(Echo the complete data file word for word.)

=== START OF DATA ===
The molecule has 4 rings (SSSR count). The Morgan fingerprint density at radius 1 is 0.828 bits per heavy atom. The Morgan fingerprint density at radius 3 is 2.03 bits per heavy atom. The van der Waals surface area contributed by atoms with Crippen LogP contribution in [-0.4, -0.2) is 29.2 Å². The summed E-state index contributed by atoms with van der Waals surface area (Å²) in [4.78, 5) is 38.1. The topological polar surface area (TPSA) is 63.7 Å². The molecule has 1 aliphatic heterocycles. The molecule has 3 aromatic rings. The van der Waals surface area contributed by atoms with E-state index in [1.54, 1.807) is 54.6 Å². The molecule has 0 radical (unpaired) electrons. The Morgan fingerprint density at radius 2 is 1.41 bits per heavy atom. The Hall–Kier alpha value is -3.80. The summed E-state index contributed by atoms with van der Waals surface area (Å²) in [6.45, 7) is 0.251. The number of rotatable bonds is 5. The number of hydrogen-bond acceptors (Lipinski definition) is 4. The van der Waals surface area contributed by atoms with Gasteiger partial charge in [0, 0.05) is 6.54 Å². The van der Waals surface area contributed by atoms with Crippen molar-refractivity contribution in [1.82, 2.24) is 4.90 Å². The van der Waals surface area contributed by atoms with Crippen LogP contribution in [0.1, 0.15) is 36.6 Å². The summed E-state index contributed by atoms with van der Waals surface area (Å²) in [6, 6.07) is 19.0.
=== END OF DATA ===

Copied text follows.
The molecule has 4 rings (SSSR count). The Morgan fingerprint density at radius 1 is 0.828 bits per heavy atom. The Morgan fingerprint density at radius 3 is 2.03 bits per heavy atom. The van der Waals surface area contributed by atoms with Crippen LogP contribution in [-0.4, -0.2) is 29.2 Å². The summed E-state index contributed by atoms with van der Waals surface area (Å²) in [4.78, 5) is 38.1. The topological polar surface area (TPSA) is 63.7 Å². The molecule has 1 aliphatic heterocycles. The molecule has 3 aromatic rings. The van der Waals surface area contributed by atoms with E-state index in [1.54, 1.807) is 54.6 Å². The molecule has 0 radical (unpaired) electrons. The Morgan fingerprint density at radius 2 is 1.41 bits per heavy atom. The Hall–Kier alpha value is -3.80. The summed E-state index contributed by atoms with van der Waals surface area (Å²) in [6.45, 7) is 0.251. The number of rotatable bonds is 5. The number of hydrogen-bond acceptors (Lipinski definition) is 4. The van der Waals surface area contributed by atoms with Gasteiger partial charge in [0, 0.05) is 6.54 Å². The van der Waals surface area contributed by atoms with Crippen molar-refractivity contribution in [1.82, 2.24) is 4.90 Å². The van der Waals surface area contributed by atoms with Crippen LogP contribution in [0.1, 0.15) is 36.6 Å². The summed E-state index contributed by atoms with van der Waals surface area (Å²) in [6, 6.07) is 19.0.